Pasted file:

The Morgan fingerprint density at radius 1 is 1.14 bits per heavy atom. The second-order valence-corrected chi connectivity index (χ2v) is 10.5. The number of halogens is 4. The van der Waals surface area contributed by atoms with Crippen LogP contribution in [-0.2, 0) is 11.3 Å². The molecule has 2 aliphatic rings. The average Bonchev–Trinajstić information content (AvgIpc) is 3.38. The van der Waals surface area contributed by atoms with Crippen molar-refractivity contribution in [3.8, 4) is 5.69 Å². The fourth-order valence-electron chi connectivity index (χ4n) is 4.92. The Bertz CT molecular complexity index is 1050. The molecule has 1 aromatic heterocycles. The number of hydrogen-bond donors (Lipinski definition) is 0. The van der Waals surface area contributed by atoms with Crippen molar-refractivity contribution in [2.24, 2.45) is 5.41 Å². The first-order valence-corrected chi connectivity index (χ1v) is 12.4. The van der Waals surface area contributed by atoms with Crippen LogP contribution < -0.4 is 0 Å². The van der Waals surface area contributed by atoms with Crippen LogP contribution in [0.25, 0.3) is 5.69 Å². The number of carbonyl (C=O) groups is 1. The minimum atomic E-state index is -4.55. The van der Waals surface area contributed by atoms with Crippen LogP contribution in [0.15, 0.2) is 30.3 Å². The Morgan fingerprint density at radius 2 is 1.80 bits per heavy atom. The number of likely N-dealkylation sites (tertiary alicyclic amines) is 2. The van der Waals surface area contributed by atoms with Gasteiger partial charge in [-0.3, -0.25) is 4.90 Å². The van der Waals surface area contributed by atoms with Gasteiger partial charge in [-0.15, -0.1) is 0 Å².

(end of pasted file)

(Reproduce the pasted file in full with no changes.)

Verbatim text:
The Morgan fingerprint density at radius 1 is 1.14 bits per heavy atom. The second-order valence-corrected chi connectivity index (χ2v) is 10.5. The number of halogens is 4. The van der Waals surface area contributed by atoms with Crippen LogP contribution in [-0.2, 0) is 11.3 Å². The molecule has 2 aliphatic rings. The average Bonchev–Trinajstić information content (AvgIpc) is 3.38. The van der Waals surface area contributed by atoms with Crippen molar-refractivity contribution in [3.8, 4) is 5.69 Å². The fourth-order valence-electron chi connectivity index (χ4n) is 4.92. The Bertz CT molecular complexity index is 1050. The molecule has 1 aromatic heterocycles. The number of hydrogen-bond donors (Lipinski definition) is 0. The van der Waals surface area contributed by atoms with Crippen molar-refractivity contribution in [2.24, 2.45) is 5.41 Å². The first-order valence-corrected chi connectivity index (χ1v) is 12.4. The van der Waals surface area contributed by atoms with Crippen LogP contribution < -0.4 is 0 Å². The van der Waals surface area contributed by atoms with Crippen LogP contribution in [0.25, 0.3) is 5.69 Å². The number of carbonyl (C=O) groups is 1. The minimum atomic E-state index is -4.55. The van der Waals surface area contributed by atoms with Crippen LogP contribution in [0.15, 0.2) is 30.3 Å². The Morgan fingerprint density at radius 2 is 1.80 bits per heavy atom. The number of likely N-dealkylation sites (tertiary alicyclic amines) is 2. The van der Waals surface area contributed by atoms with Gasteiger partial charge in [-0.3, -0.25) is 4.90 Å². The van der Waals surface area contributed by atoms with Gasteiger partial charge in [-0.15, -0.1) is 0 Å².